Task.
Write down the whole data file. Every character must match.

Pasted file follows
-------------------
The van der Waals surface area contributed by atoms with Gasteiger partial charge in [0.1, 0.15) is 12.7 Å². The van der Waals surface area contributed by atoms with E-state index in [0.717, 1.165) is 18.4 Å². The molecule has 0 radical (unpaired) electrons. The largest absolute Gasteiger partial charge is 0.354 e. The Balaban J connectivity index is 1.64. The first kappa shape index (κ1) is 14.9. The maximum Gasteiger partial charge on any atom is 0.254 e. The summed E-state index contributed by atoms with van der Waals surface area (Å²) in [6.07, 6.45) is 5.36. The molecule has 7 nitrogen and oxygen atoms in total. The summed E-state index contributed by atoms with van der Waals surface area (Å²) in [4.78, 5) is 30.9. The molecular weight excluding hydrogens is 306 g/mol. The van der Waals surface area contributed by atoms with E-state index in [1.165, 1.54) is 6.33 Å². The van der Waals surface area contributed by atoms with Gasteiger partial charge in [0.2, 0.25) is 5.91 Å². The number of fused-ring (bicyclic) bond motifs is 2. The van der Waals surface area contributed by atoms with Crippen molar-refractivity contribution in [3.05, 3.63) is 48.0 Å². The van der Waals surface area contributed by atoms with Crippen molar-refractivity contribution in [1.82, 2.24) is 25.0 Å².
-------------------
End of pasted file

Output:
The van der Waals surface area contributed by atoms with Gasteiger partial charge in [0.1, 0.15) is 12.7 Å². The van der Waals surface area contributed by atoms with E-state index in [0.717, 1.165) is 18.4 Å². The molecule has 0 radical (unpaired) electrons. The largest absolute Gasteiger partial charge is 0.354 e. The Balaban J connectivity index is 1.64. The first kappa shape index (κ1) is 14.9. The maximum Gasteiger partial charge on any atom is 0.254 e. The summed E-state index contributed by atoms with van der Waals surface area (Å²) in [6.07, 6.45) is 5.36. The molecule has 7 nitrogen and oxygen atoms in total. The summed E-state index contributed by atoms with van der Waals surface area (Å²) in [4.78, 5) is 30.9. The molecular weight excluding hydrogens is 306 g/mol. The van der Waals surface area contributed by atoms with E-state index in [1.165, 1.54) is 6.33 Å². The van der Waals surface area contributed by atoms with Gasteiger partial charge in [0.2, 0.25) is 5.91 Å². The number of fused-ring (bicyclic) bond motifs is 2. The van der Waals surface area contributed by atoms with Crippen molar-refractivity contribution in [3.05, 3.63) is 48.0 Å². The van der Waals surface area contributed by atoms with Crippen molar-refractivity contribution in [1.82, 2.24) is 25.0 Å².